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The circle of life in a new apartment

The circle of life in a new apartment

The ‘circle of life’ philosophy is not only about procreation and ensuring the long-term existence of a species. It’s also about love, family ties and paying it forward. 

When my sister and I were little girls, my dad spent countless hours decorating our house and yard for all the holidays. We were both born in late October, so Halloween was one of our favorite times of the year. At all of our birthday parties, our friends wore their costumes, and my dad would have ghoulish creatures hanging from the eaves, fake spiders climbing the walls and glowing orange lights bordering the windows. 

My dad was also the pilot on every trip and vacation. Whether it was one of our many station wagons or the black van with red interior, my dad expertly navigated many highways and byways to reach our destination. In our earliest years, we’d often fall asleep on long rides, and if we were still snoozing upon arrival, he’d carry us in one at a time and put us in bed. 

Later in our lives, he moved my sister and me numerous times from dorms to apartments to houses. And if he couldn’t do everything himself, he would gather a gaggle of buddies and trailers and figure it out or he would pay some burly guys to do the job. Whatever it took, he got his daughters moved in and situated, wherever we may be living.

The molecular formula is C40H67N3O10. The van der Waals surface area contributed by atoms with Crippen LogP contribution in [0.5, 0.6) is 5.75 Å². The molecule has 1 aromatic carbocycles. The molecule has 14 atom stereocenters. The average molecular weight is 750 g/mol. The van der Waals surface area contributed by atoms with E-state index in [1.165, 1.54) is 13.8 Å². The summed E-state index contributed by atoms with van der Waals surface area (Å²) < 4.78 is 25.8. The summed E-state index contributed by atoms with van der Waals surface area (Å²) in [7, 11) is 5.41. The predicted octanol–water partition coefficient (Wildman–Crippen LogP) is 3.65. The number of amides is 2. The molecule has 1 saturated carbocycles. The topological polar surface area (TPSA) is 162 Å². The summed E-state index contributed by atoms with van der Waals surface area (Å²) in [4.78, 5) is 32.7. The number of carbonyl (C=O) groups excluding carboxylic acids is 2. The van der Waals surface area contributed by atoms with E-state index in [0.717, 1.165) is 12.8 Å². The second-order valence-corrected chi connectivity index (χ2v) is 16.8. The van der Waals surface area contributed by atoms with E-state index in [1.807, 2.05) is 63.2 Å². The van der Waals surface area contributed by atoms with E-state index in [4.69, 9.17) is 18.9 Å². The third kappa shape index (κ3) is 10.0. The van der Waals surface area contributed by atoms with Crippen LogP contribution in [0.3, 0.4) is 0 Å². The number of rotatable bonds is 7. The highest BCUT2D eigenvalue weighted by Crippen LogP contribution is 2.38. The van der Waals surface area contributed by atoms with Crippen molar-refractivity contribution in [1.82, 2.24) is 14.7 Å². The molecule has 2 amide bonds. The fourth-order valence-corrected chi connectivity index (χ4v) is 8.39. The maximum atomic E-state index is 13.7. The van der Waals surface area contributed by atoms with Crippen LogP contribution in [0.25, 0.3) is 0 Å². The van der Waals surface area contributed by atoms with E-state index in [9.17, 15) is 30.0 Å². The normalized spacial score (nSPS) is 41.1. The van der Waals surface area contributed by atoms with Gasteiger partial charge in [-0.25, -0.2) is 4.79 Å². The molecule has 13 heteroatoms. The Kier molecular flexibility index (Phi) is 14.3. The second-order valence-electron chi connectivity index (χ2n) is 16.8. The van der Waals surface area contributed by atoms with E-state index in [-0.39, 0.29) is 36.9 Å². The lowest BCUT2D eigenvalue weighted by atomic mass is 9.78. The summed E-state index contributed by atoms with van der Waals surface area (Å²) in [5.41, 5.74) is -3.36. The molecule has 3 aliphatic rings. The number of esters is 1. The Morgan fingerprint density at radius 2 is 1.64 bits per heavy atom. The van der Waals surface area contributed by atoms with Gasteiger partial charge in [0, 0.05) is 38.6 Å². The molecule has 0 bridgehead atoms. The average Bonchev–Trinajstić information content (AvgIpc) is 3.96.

Around the time I sort of figured out how to be an adult and take care of myself, a little boy entered my world, and then another. We entered a new phase of life where my dad became the fun grandparent. While my mom made meals, changed diapers and sang songs for naps, my dad chased the boys around the house, let them ride on his back like a bucking bronco and tickled them until they laughed with hysteria. He would hold their chubby hands and walk them around my parents’ yard pointing out the various flowers, butterflies and his pet frog, Ribbit. Watching my parents with my boys was one of the greatest joys of my life and something I hold so close to my heart.

Fast forward to August 2022 when we finally got confirmation that my dad's application had been approved for one of the Brookmont Loft apartments at the old hospital building in Waynesville. In early spring 2020, at the start of the pandemic, he sold the house in Weaverville that he shared with my late mother. After four years of trying to keep it up himself, it became too much for him. But with COVID-19 raging, he didn’t want to look for a new house at that time, so for the past two years, he’s been traveling between my sister’s house in Virginia, our house in Waynesville and our rental house in Maggie Valley.